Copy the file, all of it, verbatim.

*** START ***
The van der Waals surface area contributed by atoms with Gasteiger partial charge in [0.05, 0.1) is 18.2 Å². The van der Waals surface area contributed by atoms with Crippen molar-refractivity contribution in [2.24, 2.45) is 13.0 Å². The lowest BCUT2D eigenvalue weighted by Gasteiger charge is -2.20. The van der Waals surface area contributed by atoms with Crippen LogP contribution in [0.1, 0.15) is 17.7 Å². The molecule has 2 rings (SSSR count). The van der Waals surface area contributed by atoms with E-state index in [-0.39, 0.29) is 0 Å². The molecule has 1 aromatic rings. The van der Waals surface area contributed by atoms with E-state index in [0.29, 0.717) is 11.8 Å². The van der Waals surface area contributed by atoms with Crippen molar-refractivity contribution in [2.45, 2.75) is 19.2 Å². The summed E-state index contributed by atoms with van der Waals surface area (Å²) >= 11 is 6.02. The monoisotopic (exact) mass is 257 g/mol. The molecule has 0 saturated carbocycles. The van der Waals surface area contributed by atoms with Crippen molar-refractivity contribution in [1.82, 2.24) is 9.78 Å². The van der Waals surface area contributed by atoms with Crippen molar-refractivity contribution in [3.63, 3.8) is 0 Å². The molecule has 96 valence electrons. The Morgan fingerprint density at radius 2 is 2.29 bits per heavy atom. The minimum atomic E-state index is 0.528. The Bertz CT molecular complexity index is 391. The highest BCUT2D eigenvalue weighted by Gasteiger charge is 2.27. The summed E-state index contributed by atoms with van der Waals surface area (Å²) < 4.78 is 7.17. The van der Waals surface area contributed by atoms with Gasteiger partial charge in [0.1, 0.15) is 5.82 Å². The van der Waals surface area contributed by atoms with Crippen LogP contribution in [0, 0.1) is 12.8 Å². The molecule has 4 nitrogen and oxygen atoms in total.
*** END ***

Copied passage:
The van der Waals surface area contributed by atoms with Gasteiger partial charge in [0.05, 0.1) is 18.2 Å². The van der Waals surface area contributed by atoms with Crippen molar-refractivity contribution in [2.24, 2.45) is 13.0 Å². The lowest BCUT2D eigenvalue weighted by Gasteiger charge is -2.20. The van der Waals surface area contributed by atoms with Crippen LogP contribution in [0.1, 0.15) is 17.7 Å². The molecule has 2 rings (SSSR count). The van der Waals surface area contributed by atoms with E-state index in [-0.39, 0.29) is 0 Å². The molecule has 1 aromatic rings. The van der Waals surface area contributed by atoms with E-state index in [0.29, 0.717) is 11.8 Å². The van der Waals surface area contributed by atoms with Crippen molar-refractivity contribution in [2.45, 2.75) is 19.2 Å². The summed E-state index contributed by atoms with van der Waals surface area (Å²) >= 11 is 6.02. The monoisotopic (exact) mass is 257 g/mol. The molecule has 0 saturated carbocycles. The van der Waals surface area contributed by atoms with Crippen molar-refractivity contribution in [1.82, 2.24) is 9.78 Å². The van der Waals surface area contributed by atoms with Crippen molar-refractivity contribution in [3.63, 3.8) is 0 Å². The molecule has 96 valence electrons. The Morgan fingerprint density at radius 2 is 2.29 bits per heavy atom. The minimum atomic E-state index is 0.528. The Bertz CT molecular complexity index is 391. The highest BCUT2D eigenvalue weighted by Gasteiger charge is 2.27. The summed E-state index contributed by atoms with van der Waals surface area (Å²) < 4.78 is 7.17. The van der Waals surface area contributed by atoms with Gasteiger partial charge in [0.1, 0.15) is 5.82 Å². The van der Waals surface area contributed by atoms with Crippen LogP contribution in [0, 0.1) is 12.8 Å². The molecule has 4 nitrogen and oxygen atoms in total.